Music of the Baroque wraps 40th season with triumphant Mozart

Mon May 23, 2011 at 2:44 pm

By Lawrence A. Johnson

Jane Glover led Music of the Baroque in Mozart’s final three symphonies Sunday night at First United Methodist Church in Evanston. Photo: Jerry Bauer

Of all the remarkable creative feats that populated Wolfgang Amadeus Mozart’s short life, one of the most astounding is the composition of his final three symphonies. Completed in less than six weeks, they show not only the usual melodic wealth and technical mastery but serve as a road marker to early Romanticism as well as an indication of the future direction of Mozart’s music.

Music of the Baroque is wrapping its season with Mozart’s Symphonies Nos. 39-41, and the first of two concerts, presented Sunday night in Evanston, served to close the ensemble’s 40th anniversary year in style.

These three works were written at one of the darkest periods of Mozart’s life, yet as with most 18th-century artists, his craft existed largely in a different realm than his dire daily concerns.

Only in the Symphony No. 40 in G minor with its inexorable fate-like momentum and stabbing accents can one get some sense of the grim desperation of Mozart’s life at the time. In a packed First United Methodist Church, Glover elicited notably taut drama and and big-boned textures in the relentless outer movements of the G minor work with the woodwinds and brass leading a nice tart bite to the textures.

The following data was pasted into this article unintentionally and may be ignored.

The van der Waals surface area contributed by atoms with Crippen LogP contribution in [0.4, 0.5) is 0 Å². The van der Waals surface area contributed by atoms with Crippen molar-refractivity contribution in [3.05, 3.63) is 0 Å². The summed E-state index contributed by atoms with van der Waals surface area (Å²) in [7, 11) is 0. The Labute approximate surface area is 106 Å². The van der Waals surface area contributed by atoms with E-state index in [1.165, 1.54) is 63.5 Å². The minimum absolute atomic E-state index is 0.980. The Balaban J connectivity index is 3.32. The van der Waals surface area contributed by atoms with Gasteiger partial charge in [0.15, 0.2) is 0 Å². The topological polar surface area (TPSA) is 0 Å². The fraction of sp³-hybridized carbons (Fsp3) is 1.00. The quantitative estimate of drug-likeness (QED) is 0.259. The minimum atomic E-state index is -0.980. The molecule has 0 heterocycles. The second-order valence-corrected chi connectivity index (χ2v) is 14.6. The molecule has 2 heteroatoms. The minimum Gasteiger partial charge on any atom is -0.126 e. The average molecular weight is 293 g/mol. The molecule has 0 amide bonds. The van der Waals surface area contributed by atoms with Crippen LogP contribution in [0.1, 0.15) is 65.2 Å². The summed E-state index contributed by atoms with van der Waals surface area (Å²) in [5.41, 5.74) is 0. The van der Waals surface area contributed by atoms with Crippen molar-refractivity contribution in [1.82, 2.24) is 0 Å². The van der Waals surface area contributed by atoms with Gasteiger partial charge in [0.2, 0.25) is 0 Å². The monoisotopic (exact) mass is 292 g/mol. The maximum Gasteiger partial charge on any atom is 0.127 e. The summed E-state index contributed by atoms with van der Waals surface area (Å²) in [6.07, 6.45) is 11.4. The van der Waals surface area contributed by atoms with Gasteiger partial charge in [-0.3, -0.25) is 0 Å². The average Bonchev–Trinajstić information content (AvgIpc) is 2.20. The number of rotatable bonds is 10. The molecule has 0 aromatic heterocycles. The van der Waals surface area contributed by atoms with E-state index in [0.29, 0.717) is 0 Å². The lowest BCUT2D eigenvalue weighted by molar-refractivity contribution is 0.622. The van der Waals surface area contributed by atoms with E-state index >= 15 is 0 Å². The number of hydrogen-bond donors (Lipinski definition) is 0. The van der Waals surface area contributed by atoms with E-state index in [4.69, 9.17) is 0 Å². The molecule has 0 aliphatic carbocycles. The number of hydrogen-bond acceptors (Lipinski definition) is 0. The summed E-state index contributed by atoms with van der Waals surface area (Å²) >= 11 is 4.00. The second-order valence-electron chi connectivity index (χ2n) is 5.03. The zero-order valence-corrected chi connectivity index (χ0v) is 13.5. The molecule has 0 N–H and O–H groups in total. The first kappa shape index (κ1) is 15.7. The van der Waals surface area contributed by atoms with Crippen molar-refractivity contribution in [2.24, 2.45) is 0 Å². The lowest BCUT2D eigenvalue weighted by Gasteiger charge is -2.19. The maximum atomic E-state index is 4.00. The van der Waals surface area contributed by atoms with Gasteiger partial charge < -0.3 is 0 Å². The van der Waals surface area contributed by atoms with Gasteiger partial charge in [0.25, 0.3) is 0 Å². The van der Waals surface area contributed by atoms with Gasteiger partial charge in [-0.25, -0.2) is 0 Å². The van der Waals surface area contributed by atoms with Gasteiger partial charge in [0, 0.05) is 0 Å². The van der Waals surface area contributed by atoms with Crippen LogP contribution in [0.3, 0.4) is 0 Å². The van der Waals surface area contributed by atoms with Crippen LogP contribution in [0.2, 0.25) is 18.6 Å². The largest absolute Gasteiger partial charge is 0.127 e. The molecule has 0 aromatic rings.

The radiant Symphony No. 39 in E-flat, which led off the evening, was equally vividly characterized. With thundering timpani, Glover gave great weight to the introduction yet the main Allegro was fleet and spirited with notably incisive string playing, some fitful disarray in the violins apart.

The middle movements were stately and vigorous by turn and the finale crackling at a very fast tempo. Yet for all the speed and dynamism, the wit and buoyancy of this most Haydnesque of Mozart closers was largely missed at this hectic tempo.

Glover and the MOB orchestra rose to the challenge of the Jupiter Symphony (No. 41), which received the finest performance of the evening.

Large in scale and generous with repeats, Glover led a vital, stylish and majestic performance that also proved the most finely detailed of the evening. The middle movements were especially inspired with the Andante flowing and elegant and the Menuetto receiving superb oboe work by Robert Morgan and Peggy Michel.

The celebrated finale with its thematic riches and contrapuntal wizardry came off in terrifically inspired fashion. Glover is not an inhibited presence on the podium but I’ve never seen MOB’s music director lead a performance in such dervish mode, urging the orchestra on to faster speeds and greater volume. The coda with all five themes blazing made an aptly triumphant coda to Music of the Baroque’s superb 40th season.

The program will be repeated 7:30 p.m. Monday at the Harris Theater.; 312-551-1414

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